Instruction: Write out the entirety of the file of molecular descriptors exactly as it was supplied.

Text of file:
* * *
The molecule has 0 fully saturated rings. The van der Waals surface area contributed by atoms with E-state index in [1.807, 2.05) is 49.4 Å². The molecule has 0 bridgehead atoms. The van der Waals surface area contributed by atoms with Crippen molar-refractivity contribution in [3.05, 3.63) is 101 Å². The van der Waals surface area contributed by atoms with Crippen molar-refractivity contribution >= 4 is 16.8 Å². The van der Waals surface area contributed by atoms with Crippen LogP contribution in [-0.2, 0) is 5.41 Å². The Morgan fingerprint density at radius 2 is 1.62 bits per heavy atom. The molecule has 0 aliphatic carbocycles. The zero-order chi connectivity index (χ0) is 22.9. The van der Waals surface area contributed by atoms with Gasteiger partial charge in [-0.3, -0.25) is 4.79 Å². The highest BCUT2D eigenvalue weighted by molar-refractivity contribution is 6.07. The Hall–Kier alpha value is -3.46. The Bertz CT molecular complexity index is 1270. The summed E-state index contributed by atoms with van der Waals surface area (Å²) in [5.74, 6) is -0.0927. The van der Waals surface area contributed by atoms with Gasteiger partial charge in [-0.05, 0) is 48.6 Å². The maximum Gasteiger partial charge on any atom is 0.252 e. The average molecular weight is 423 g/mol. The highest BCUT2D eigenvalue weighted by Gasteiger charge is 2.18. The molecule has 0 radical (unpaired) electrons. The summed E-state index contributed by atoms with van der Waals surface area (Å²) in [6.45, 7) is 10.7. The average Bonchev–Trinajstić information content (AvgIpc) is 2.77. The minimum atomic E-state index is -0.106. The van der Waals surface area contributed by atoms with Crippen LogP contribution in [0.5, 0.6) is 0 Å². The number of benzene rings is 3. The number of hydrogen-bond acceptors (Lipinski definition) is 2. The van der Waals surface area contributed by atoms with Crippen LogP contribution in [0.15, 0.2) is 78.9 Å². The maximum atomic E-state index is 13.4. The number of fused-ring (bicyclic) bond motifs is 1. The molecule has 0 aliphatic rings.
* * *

The molecule has 0 fully saturated rings. The van der Waals surface area contributed by atoms with E-state index in [1.807, 2.05) is 49.4 Å². The molecule has 0 bridgehead atoms. The van der Waals surface area contributed by atoms with Crippen molar-refractivity contribution in [3.05, 3.63) is 101 Å². The van der Waals surface area contributed by atoms with Crippen molar-refractivity contribution >= 4 is 16.8 Å². The van der Waals surface area contributed by atoms with Crippen LogP contribution in [-0.2, 0) is 5.41 Å². The Morgan fingerprint density at radius 2 is 1.62 bits per heavy atom. The molecule has 0 aliphatic carbocycles. The zero-order chi connectivity index (χ0) is 22.9. The van der Waals surface area contributed by atoms with Gasteiger partial charge in [-0.3, -0.25) is 4.79 Å². The highest BCUT2D eigenvalue weighted by molar-refractivity contribution is 6.07. The Hall–Kier alpha value is -3.46. The Bertz CT molecular complexity index is 1270. The summed E-state index contributed by atoms with van der Waals surface area (Å²) in [5.74, 6) is -0.0927. The van der Waals surface area contributed by atoms with Gasteiger partial charge in [-0.05, 0) is 48.6 Å². The maximum Gasteiger partial charge on any atom is 0.252 e. The average molecular weight is 423 g/mol. The highest BCUT2D eigenvalue weighted by Gasteiger charge is 2.18. The molecule has 0 radical (unpaired) electrons. The summed E-state index contributed by atoms with van der Waals surface area (Å²) in [6.45, 7) is 10.7. The average Bonchev–Trinajstić information content (AvgIpc) is 2.77. The minimum atomic E-state index is -0.106. The van der Waals surface area contributed by atoms with Crippen LogP contribution in [0.5, 0.6) is 0 Å². The number of benzene rings is 3. The number of hydrogen-bond acceptors (Lipinski definition) is 2. The van der Waals surface area contributed by atoms with Crippen LogP contribution in [0.15, 0.2) is 78.9 Å². The maximum atomic E-state index is 13.4. The number of fused-ring (bicyclic) bond motifs is 1. The molecule has 0 aliphatic rings.